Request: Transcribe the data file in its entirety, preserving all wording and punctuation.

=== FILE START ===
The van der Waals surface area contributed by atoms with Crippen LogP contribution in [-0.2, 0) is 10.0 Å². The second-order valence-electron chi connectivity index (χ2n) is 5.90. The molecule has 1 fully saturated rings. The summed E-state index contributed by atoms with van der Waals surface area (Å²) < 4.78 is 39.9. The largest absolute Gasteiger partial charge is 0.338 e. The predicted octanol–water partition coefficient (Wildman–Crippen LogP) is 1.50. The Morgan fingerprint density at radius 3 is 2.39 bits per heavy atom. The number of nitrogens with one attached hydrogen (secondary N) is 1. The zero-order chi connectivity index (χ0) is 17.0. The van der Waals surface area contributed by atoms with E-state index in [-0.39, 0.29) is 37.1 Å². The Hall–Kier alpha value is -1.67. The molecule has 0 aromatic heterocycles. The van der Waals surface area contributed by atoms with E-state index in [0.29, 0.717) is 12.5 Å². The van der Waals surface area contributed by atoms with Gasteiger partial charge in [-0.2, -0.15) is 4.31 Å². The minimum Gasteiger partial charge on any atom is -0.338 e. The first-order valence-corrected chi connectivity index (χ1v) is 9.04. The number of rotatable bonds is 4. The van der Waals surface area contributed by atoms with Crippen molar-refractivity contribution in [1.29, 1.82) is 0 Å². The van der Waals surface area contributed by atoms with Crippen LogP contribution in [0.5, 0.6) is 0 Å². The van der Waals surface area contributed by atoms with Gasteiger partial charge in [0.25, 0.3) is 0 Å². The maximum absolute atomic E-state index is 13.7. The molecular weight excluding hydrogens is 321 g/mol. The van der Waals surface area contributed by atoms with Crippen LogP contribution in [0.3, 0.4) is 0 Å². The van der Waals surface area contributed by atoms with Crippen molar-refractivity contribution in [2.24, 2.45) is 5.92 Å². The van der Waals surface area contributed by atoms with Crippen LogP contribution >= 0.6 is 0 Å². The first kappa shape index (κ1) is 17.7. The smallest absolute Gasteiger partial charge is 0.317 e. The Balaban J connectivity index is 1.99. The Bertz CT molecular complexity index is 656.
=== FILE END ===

The van der Waals surface area contributed by atoms with Crippen LogP contribution in [-0.2, 0) is 10.0 Å². The second-order valence-electron chi connectivity index (χ2n) is 5.90. The molecule has 1 fully saturated rings. The summed E-state index contributed by atoms with van der Waals surface area (Å²) < 4.78 is 39.9. The largest absolute Gasteiger partial charge is 0.338 e. The predicted octanol–water partition coefficient (Wildman–Crippen LogP) is 1.50. The Morgan fingerprint density at radius 3 is 2.39 bits per heavy atom. The number of nitrogens with one attached hydrogen (secondary N) is 1. The zero-order chi connectivity index (χ0) is 17.0. The van der Waals surface area contributed by atoms with E-state index in [-0.39, 0.29) is 37.1 Å². The Hall–Kier alpha value is -1.67. The molecule has 0 aromatic heterocycles. The van der Waals surface area contributed by atoms with E-state index in [0.29, 0.717) is 12.5 Å². The van der Waals surface area contributed by atoms with Gasteiger partial charge in [-0.2, -0.15) is 4.31 Å². The minimum Gasteiger partial charge on any atom is -0.338 e. The first-order valence-corrected chi connectivity index (χ1v) is 9.04. The number of rotatable bonds is 4. The van der Waals surface area contributed by atoms with Crippen molar-refractivity contribution in [1.29, 1.82) is 0 Å². The van der Waals surface area contributed by atoms with Crippen LogP contribution in [0.5, 0.6) is 0 Å². The van der Waals surface area contributed by atoms with Gasteiger partial charge in [0.25, 0.3) is 0 Å². The maximum absolute atomic E-state index is 13.7. The molecular weight excluding hydrogens is 321 g/mol. The van der Waals surface area contributed by atoms with Crippen LogP contribution in [0.3, 0.4) is 0 Å². The van der Waals surface area contributed by atoms with Crippen molar-refractivity contribution in [2.24, 2.45) is 5.92 Å². The van der Waals surface area contributed by atoms with Crippen LogP contribution >= 0.6 is 0 Å². The first kappa shape index (κ1) is 17.7. The smallest absolute Gasteiger partial charge is 0.317 e. The Balaban J connectivity index is 1.99. The Bertz CT molecular complexity index is 656.